There is the late famous American film star Elizabeth Taylor and there is the (also late) distinguished English novelist Elizabeth Taylor, inhabitant of Buckinghamshire. David Baddiel, with uncharacteristic perceptiveness, has described her as the literary link between Jane Austen and John Updike. And Kingsley Amis, no less, once called her the best lady writer in England in the 20th century. Good on yer, Kingers!
Two of her best-known novels, Angel and Mrs Palfrey at the Claremont, have been done on television – but there is another, A Game of Hide and Seek, which I consider her best – certainly the best novel about love ever written.
Back in 1975, shortly after her death (agonising, from throat cancer), I decided to try to write an article about her for the Cia-funded magazine
Encounter, now defunct. Its then editor Anthony Thwaite (an old colleague from BBC Radio Features – the last man standing now, myself apart) was encouraging at first, then ‘cooled’ on the idea, since he didn’t think Mrs Taylor was ‘well-known’ enough. That has always been the problem, compounded by the confusion with the internationally famous namesake.
Nevertheless, for research, I went down to Penn, in leafy Buckinghamshire, where she had lived, to interview her widower husband, John Taylor, a toy manufacturer. Over lunch he confided to me, to my astonishment, that so secretive had Elizabeth been about her writing that, until he died, he had no idea he had been married to a distinguished novelist. Incredible but true.
Elizabeth Taylor was middle-class to the core (some say upper middle-class). She kept up this lifestyle to the end of her days with weekly visits, costumed and begloved to ‘town’ (Harrods) and she never let husband John or daughter Joanna (now Kington, editor of her wonderful short stories) know what she was up to in her drawing room. Like her great predecessor Jane Austen she would cover up her MS with her handbag or a sheet of blotting paper whenever anybody came in to disturb her.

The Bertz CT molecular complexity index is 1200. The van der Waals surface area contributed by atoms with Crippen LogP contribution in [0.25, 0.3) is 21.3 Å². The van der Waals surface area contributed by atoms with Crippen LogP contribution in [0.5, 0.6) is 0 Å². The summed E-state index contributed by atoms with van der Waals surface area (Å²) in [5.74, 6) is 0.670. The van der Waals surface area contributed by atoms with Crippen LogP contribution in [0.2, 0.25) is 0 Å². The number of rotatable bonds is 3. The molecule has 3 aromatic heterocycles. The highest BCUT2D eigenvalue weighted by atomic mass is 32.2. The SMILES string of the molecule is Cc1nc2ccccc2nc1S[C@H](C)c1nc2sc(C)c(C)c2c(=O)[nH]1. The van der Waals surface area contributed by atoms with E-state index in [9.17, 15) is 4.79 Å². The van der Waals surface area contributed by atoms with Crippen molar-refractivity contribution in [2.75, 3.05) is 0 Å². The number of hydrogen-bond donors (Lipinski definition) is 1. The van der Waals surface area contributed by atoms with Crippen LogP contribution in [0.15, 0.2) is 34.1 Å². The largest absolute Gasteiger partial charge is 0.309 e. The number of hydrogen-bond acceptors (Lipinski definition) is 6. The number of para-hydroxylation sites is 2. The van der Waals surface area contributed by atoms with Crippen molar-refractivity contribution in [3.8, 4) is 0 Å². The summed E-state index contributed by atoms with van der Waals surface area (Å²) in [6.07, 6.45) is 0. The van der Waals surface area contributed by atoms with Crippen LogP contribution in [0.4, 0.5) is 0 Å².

John spoke very fondly of his late wife but, reading between the lines of her novels, most especially A Game of Hide and Seek, I suspect there were infidelities on both sides.
As one who has risen, thanks to an Oxford education, from the lower-middle to the middle class, I consider her the greatest exponent of the lives of middleclass English people. I have recently re-read all her nine novels, as well as her brilliant short stories – an enriching, life-enhancing experience. My opinion of her work is even higher now.
If you get the chance, go down to ‘leafy’ Buckinghamshire. It is the one English county that has everything, from rolling hills to exquisite, unspoilt villages.
Many of Taylor’s stories are set in a village, ‘Market Swanford’. High Wycombe? That will have changed for the worse, but Bucks remains idyllic, a place where middle-class life remains unchanged. If you have no time to visit, do read A Game of Hide and Seek, which I have been reading and rereading since 1951. Your life, your love life especially, will never be the same again.